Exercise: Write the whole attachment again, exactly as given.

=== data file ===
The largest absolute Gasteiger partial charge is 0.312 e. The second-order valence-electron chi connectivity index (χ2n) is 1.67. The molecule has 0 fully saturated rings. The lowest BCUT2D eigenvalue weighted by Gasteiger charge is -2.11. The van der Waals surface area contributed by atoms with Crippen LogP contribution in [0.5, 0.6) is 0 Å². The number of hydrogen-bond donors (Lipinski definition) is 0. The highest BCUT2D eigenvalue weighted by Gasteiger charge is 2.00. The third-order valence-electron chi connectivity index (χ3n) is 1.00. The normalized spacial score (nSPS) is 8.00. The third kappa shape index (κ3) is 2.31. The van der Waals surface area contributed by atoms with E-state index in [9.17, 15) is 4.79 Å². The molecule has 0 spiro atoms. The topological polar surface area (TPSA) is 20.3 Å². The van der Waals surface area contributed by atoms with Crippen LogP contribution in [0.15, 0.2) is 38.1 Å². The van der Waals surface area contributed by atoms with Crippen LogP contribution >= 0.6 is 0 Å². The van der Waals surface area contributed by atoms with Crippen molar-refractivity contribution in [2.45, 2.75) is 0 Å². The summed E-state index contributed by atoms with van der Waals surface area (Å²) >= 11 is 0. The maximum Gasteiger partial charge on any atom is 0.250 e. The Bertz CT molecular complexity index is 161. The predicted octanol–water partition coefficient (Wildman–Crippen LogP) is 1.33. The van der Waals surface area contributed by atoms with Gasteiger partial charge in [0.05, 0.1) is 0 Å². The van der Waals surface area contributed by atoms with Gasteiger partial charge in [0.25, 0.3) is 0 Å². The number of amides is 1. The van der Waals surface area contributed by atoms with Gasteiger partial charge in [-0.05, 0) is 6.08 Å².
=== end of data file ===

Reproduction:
The largest absolute Gasteiger partial charge is 0.312 e. The second-order valence-electron chi connectivity index (χ2n) is 1.67. The molecule has 0 fully saturated rings. The lowest BCUT2D eigenvalue weighted by Gasteiger charge is -2.11. The van der Waals surface area contributed by atoms with Crippen LogP contribution in [0.5, 0.6) is 0 Å². The number of hydrogen-bond donors (Lipinski definition) is 0. The highest BCUT2D eigenvalue weighted by Gasteiger charge is 2.00. The third-order valence-electron chi connectivity index (χ3n) is 1.00. The normalized spacial score (nSPS) is 8.00. The third kappa shape index (κ3) is 2.31. The van der Waals surface area contributed by atoms with E-state index in [9.17, 15) is 4.79 Å². The molecule has 0 spiro atoms. The topological polar surface area (TPSA) is 20.3 Å². The van der Waals surface area contributed by atoms with Crippen LogP contribution in [0.15, 0.2) is 38.1 Å². The van der Waals surface area contributed by atoms with Crippen LogP contribution >= 0.6 is 0 Å². The van der Waals surface area contributed by atoms with Crippen molar-refractivity contribution in [2.45, 2.75) is 0 Å². The summed E-state index contributed by atoms with van der Waals surface area (Å²) >= 11 is 0. The maximum Gasteiger partial charge on any atom is 0.250 e. The Bertz CT molecular complexity index is 161. The predicted octanol–water partition coefficient (Wildman–Crippen LogP) is 1.33. The van der Waals surface area contributed by atoms with Gasteiger partial charge in [0.05, 0.1) is 0 Å². The van der Waals surface area contributed by atoms with Gasteiger partial charge in [0.25, 0.3) is 0 Å². The number of amides is 1. The van der Waals surface area contributed by atoms with Gasteiger partial charge in [-0.05, 0) is 6.08 Å².